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N6480U accident description

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Crash location 35.249722°N, 87.249166°W
Nearest city Lawrenceburg, TN
35.242302°N, 87.334739°W
4.9 miles away
Tail number N6480U
Accident date 30 Aug 2008
Aircraft type Mooney M20C
Additional details: None

NTSB Factual Report


On August 30, 2008, about 1125 central daylight time, a Mooney M20C, N6480U, was substantially damaged when it impacted terrain during a forced landing while approaching Lawrenceburg-Lawrence County Airport (2M2), Lawrenceburg, Tennessee. The certificated private pilot was seriously injured, and the passenger was fatally injured. Visual meteorological conditions prevailed, and no flight plan was filed for the flight, which originated at Mason County Airport (3I2), Point Pleasant, West Virginia. The personal flight was conducted under 14 Code of Federal Regulations Part 91.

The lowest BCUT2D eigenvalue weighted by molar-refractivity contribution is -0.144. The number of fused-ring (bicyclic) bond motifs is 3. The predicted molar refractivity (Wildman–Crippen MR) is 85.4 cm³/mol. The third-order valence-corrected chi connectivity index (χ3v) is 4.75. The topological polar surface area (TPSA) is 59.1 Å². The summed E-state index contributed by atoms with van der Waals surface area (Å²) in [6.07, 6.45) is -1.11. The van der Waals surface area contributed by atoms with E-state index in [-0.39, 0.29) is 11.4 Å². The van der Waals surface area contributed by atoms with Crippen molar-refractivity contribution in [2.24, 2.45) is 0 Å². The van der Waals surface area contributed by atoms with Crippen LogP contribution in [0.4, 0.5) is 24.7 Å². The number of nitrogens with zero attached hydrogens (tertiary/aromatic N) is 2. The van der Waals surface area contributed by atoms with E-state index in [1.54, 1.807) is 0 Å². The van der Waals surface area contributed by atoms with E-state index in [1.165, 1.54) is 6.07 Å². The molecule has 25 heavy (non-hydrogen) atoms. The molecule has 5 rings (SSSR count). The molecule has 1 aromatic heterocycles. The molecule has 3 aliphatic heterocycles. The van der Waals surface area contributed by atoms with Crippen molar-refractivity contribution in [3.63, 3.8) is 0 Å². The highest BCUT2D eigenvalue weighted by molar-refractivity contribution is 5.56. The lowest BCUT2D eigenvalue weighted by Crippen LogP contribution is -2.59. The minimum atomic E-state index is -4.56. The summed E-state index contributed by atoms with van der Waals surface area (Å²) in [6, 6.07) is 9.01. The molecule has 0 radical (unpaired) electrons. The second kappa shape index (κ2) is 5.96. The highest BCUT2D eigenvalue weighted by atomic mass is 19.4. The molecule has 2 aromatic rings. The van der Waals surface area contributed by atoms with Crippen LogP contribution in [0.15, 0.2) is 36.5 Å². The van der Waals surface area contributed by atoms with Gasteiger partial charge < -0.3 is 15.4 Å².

During an interview, a lineman at 2M2, stated that the accident pilot checked in via radio on the airport common traffic advisory frequency. The lineman then provided the pilot the current altimeter setting and the wind conditions. The pilot stated that he was about 11 miles from the airport, and later stated that he was on final approach for runway 17. The lineman then looked out the window and saw the accident airplane in a “steep” bank over the trees located northwest of the airport. He noted that the airplane’s bank was so steep that he could clearly see its underside. He then lost sight of the airplane behind trees.

Another witness, located about 1 nautical mile north of the accident site, stated that he observed the accident airplane flying overhead, at a position and altitude that was normal for airplanes operating to and from the airport. The airplane was in a bank, and was located west of his position. He then heard the engine “backfire” twice, before it went silent. The airplane then descended toward the southeast before he lost sight of it behind trees.